And here are the end results after installing the new water cooling – much cooler operation temperatures even under heavy load and somewhat more silent operation of the computer because of the water cooling, or that is what you should normally expect to get. After a bit more than 1 hour of running OCCT and Furmark with heavy settings and creating a high load on the CPU and the GPU the temperatures go like this: around 41 degrees Celsius for the CPU and average of 45-46 degrees Celsius for each of the GPUs on the video card. Of course this is on their default frequencies, so there is some room for good overclocking of the system, but that I’ve left for a bit later time since I had a second computer to build from the scratch and this second system was much more complicated to plan and build and you’ll soon be able to see why.

The idea for this computer is to now go as a dedicated solution for testing with the iZ3D solution with their 3D monitor, and the Nvidia video card that was a second option inside the Chieftec case is now gone. Instead I built a new computer that is dedicated to testing with 3D Vision and Fermi, but more about that will be available very soon. So back to the AMD/ATI system – this is just the very short idea about the project, there is much more detailed one with a lot of photos and more information of the build process and how things turned out at the end and if you are interested in that you can take a look at the link below to the topic of the forum where all the details are published ;)

Upgrading my 3D Test PC with Koolance Exos 2.5 Water Cooling – Detailed Worklog…

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GeForce GTX 480-based Water Cooled 3D Test PC Video Teaser

June 30th, 2010 · 15 Comments · General 3D News

Just messing up a bit while adding the final touches to the new GeForce GTX 480-based Water Cooled Test PC for stereo 3D testing with 3D Vision that I’m building. I hope you like the short video with a bit of glow-it-all touch, more information and photos about the project coming very soon… ;)

A lot of custom things had to be done, and I some things did not go as planned at first, not to mention that some of the hardware was not performing as it should, so it had to be modified. But the end results is quite nice. The ATI 5970-based test system is also ready and upgraded with an external water cooling unit from Koolance, but it is also not as just what I expected from Koolance – cooler and quieter, but I just got the first part from it. Just proves the fact that it is much better when you build everything on your own than get some parts already done… EK Water Blocks on the other hand makes really great products.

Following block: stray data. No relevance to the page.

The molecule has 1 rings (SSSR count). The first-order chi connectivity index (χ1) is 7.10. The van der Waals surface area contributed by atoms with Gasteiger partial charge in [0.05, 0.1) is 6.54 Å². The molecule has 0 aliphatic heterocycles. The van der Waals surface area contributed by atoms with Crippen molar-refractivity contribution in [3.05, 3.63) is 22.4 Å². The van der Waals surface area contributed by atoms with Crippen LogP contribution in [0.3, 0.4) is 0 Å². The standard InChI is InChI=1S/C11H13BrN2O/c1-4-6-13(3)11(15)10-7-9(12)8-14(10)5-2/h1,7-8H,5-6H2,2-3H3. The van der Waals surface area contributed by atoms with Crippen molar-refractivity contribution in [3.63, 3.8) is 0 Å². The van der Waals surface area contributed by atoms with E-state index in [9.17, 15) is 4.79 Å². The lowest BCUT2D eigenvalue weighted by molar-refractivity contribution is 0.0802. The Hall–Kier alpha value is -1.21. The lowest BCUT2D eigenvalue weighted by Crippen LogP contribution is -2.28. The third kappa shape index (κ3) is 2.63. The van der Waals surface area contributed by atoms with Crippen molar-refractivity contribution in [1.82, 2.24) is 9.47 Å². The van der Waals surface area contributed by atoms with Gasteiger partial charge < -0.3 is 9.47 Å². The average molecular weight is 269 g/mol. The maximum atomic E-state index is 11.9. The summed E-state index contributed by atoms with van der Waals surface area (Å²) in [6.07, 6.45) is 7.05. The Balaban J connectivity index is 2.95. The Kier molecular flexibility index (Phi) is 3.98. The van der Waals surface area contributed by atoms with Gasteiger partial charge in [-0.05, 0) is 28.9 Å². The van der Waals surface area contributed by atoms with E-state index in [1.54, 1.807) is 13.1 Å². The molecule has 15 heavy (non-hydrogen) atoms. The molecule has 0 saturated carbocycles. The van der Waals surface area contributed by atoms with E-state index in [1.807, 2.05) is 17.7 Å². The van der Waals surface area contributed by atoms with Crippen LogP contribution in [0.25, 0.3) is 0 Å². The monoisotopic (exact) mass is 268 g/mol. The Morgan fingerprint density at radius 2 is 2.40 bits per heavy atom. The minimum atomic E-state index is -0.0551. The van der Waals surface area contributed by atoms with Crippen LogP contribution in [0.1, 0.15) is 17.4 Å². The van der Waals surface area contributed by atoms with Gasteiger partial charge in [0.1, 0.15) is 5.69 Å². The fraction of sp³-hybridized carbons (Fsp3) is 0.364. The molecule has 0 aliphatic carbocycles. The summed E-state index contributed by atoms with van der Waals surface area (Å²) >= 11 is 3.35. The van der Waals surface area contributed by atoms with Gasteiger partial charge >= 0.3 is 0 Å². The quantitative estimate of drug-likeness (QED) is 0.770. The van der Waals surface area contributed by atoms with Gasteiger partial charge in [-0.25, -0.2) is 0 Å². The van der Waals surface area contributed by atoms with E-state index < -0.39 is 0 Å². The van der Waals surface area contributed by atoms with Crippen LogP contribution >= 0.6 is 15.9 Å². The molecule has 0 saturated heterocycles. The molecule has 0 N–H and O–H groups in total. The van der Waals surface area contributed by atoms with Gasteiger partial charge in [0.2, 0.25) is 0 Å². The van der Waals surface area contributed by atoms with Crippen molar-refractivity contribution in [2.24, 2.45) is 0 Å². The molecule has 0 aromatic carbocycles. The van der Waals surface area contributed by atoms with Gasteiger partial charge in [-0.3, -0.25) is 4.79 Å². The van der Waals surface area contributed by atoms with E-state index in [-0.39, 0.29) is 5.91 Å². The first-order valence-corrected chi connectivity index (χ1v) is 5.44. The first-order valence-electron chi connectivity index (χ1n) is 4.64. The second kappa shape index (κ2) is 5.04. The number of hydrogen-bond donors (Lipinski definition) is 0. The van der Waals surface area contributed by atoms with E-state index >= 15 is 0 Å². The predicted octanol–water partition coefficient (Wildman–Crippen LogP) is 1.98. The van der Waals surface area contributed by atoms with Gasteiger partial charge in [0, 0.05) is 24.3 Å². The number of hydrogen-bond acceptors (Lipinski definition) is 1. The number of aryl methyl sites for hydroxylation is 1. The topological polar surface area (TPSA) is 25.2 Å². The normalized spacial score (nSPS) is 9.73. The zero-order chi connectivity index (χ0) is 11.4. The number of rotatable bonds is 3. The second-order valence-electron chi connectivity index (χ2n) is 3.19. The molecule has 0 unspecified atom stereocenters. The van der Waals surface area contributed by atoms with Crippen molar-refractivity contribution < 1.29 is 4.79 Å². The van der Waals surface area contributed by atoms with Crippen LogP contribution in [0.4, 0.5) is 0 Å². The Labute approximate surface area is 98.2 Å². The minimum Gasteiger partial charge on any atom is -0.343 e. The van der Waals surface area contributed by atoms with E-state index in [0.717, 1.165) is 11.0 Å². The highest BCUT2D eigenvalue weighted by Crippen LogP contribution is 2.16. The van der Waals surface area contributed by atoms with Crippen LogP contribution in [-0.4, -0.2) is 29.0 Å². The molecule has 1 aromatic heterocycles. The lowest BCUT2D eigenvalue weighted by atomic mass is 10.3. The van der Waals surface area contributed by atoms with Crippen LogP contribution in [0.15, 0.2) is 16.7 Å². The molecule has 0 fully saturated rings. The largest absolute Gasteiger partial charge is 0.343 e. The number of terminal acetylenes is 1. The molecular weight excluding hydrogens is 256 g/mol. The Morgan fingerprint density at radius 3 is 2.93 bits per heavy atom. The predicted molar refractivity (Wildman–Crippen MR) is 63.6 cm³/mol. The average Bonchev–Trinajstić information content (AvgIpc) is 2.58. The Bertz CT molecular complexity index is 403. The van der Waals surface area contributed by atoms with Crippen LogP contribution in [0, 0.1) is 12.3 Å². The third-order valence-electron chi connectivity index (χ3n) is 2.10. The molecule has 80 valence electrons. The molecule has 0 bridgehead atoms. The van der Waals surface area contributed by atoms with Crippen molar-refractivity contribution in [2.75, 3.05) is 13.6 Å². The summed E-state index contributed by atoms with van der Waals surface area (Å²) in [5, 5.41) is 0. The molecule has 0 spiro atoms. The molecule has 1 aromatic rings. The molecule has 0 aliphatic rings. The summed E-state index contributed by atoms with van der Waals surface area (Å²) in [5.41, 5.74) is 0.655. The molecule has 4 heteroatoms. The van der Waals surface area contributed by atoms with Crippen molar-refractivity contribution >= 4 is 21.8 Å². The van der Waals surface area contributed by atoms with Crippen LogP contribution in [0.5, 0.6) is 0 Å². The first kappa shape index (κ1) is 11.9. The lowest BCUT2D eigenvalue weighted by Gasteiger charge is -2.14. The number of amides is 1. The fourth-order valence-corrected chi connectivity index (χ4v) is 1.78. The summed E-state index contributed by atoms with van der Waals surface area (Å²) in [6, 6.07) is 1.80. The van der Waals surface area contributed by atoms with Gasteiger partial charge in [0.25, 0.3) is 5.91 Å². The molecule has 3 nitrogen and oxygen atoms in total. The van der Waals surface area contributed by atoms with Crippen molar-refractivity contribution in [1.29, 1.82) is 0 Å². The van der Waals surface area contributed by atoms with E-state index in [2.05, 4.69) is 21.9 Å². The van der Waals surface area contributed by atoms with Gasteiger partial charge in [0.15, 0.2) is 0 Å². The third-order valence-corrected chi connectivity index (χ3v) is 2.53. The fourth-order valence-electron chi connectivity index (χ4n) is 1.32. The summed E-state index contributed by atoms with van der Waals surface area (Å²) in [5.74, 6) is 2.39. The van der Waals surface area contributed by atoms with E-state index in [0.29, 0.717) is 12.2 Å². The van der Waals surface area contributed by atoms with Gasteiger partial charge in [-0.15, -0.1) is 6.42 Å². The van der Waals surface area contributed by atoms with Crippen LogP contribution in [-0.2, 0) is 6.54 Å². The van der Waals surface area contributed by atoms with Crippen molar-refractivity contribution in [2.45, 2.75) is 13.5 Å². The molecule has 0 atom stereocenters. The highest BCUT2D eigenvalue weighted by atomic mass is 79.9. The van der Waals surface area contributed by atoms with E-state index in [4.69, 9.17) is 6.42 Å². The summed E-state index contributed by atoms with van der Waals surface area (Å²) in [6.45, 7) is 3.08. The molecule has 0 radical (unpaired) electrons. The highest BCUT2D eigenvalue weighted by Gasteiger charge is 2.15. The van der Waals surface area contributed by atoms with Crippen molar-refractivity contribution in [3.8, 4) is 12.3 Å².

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Maingear Builds a 3D Vision Surround Simulator for Nvidia

June 25th, 2010 · 2 Comments · GeForce 3D Vision

A video demonstrating an interesting project done by Maingear for Nvidia – a 3D Vision Surround racing simulator setup using a water cooled PC with two Fermi cards, 3x 120Hz monitors and a seat with “vibration” (they’ve probably used some parts of the system already done for a previous project with a single display). Looks quite nice, kind of Pimp My Ride MTV style, but I would’ve liked a bit more technical details too and also to see some footage of the building process, maybe some trouble they’ve had and how they overcame them etc. We can of course all drool over the system or start building our own version, and I’m almost ready with the water cooled computer… finally… :P